Top 10 Scams of 2017 in Greater Kansas City

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These scams were reported to BBB Scam Tracker throughout 2017 and specifically targeted people in the Kansas City area.

10. Credit Card – This scam has been alive and well since Heather with “Card Services” first started her New York call center. Most of the original perpetrators of this scam are serving long prison sentence now, but many have followed in their footsteps. Now it’s “Rachel from Card Services.” The caller offers to lower the victim’s credit card interest rate. They don’t. They just steal the credit card number and make a lot of expensive purchases.

9. Government Grants – A caller says they’re with the government. They’re calling good, law-abiding citizens to offer them a government grant of $7000 to $9000. According to the so-called government agent, all the citizen has to do is wire a few hundred dollars to some other government official and they hand over the money. No such government program exists. No agency offers up thousands of dollars as a pat on the back.

8. Advance Fee Loan – Desperate consumers looking for short-term loans should be careful when a lender asks for money up front. That’s illegal. If the consumer agrees to hand over banking information, the lender will take payments until the borrower’s bank account is empty. Then the lender may sell the victim’s information and they fall victim to debt collection scams (#5).

7. Technical Support – A victim is contacted via phone or email with an alarming message. The message says that the recipient’s personal computer has had a security breach and tech support needs remote access to the computer to clean off the virus. As soon as victims grant remote access, the scammer can log into the computer at any time and start stealing personal information.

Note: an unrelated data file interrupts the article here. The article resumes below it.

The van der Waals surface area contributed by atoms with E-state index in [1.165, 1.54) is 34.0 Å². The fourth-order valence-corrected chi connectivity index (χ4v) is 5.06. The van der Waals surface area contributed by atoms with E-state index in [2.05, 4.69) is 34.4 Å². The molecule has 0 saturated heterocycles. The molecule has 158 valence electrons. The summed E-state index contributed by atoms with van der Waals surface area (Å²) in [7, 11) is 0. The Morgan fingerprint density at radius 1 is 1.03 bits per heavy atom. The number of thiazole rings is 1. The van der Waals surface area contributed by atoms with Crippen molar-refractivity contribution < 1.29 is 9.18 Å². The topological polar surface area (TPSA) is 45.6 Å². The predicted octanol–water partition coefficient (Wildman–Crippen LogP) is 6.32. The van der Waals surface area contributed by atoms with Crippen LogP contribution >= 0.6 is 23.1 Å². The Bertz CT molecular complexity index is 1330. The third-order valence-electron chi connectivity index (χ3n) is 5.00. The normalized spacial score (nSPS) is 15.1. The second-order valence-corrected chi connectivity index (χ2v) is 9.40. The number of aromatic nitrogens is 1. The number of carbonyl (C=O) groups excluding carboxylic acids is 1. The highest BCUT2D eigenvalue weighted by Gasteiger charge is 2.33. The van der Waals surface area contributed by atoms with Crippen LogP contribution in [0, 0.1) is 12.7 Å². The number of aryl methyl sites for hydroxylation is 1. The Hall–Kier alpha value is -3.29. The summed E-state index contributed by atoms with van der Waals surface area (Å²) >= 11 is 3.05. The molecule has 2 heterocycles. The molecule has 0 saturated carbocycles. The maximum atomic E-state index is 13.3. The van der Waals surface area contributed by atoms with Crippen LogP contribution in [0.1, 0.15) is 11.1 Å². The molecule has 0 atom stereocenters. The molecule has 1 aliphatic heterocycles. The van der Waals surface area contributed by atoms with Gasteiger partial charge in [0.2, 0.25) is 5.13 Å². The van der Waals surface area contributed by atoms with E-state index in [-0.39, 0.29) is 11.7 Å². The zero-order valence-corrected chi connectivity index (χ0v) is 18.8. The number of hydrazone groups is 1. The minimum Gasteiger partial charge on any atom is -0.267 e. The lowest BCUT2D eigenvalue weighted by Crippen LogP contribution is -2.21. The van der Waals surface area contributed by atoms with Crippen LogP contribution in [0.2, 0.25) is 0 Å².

6. Sweepstakes and Lottery – A tried and true scam that has been around for hundreds of years. Scammers entice victims to pay a fee to claim their winnings. These scams frequently claim to be Publisher’s Clearing House, but PCH does not call winners about their prizes. They show up on the winner’s front step and hand them a check–no exceptions. Some scams make it look as if victims have won a prize, but when a victim pays a fee to claim the prize, the scammers tell the victim that they paid simply for the opportunity to win a prize. BBB of Kansas City has seen plenty of both.

5. Employment – Scammer scrape contact information from resumes found on Indeed.com, Careerbuilder.com or similar websites. They contact job seekers with tantalizing job offers that require minimal effort. The jobs are fake and these scammers are looking for job seekers to commit illegal acts on their behalf, hand over banking information, or wire them money. If it’s too good to be true, it is.

4. Debt Collection – These scammers call people who may have owed a debt in their past. Debt collection scams demand payment for the debt that no longer exists or never existed. Similar to the IRS tax scam, these scammers threaten targets with jail time.

3. Tax Collection – Scammers who claim to be the IRS collecting on a debt operate year-round, often threatening jail time or an expensive trial if the target doesn’t give in to their demands. The IRS never calls out of the blue and they never threaten jail for non-payment.

2. Online Purchase BBB saw a dramatic rise in scams that involved skin cream trials in the second half of 2017. After signing up for a $5-15 trial, giving banking information, skin cream scams locked victims into an automatic payment loop, extracting money every month. The victims tried to cancel, but couldn’t. Other prominent online purchase scams included Chinese websites that advertised clothing, but never delivered products.

1. Phishing – Calls that asked “Can you hear me?” raised this category to the top. Most phishing scams request that their target volunteer personal information they can use to steal identities: social security numbers, credit card info, physical addresses and birth dates. Phishing can come in the mail, fax, email or even someone knocking on the front door. They can be anywhere. Consumers should be careful when anyone asks for personal information.

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2 Comments Leave a comment

  1. There is a new one that starts with “Beneficiary” and goes on with x amount of millions of dollars that you are to receive. They use Federal Reserve Bank, Bank of America,etc. They use Bank Officers names.

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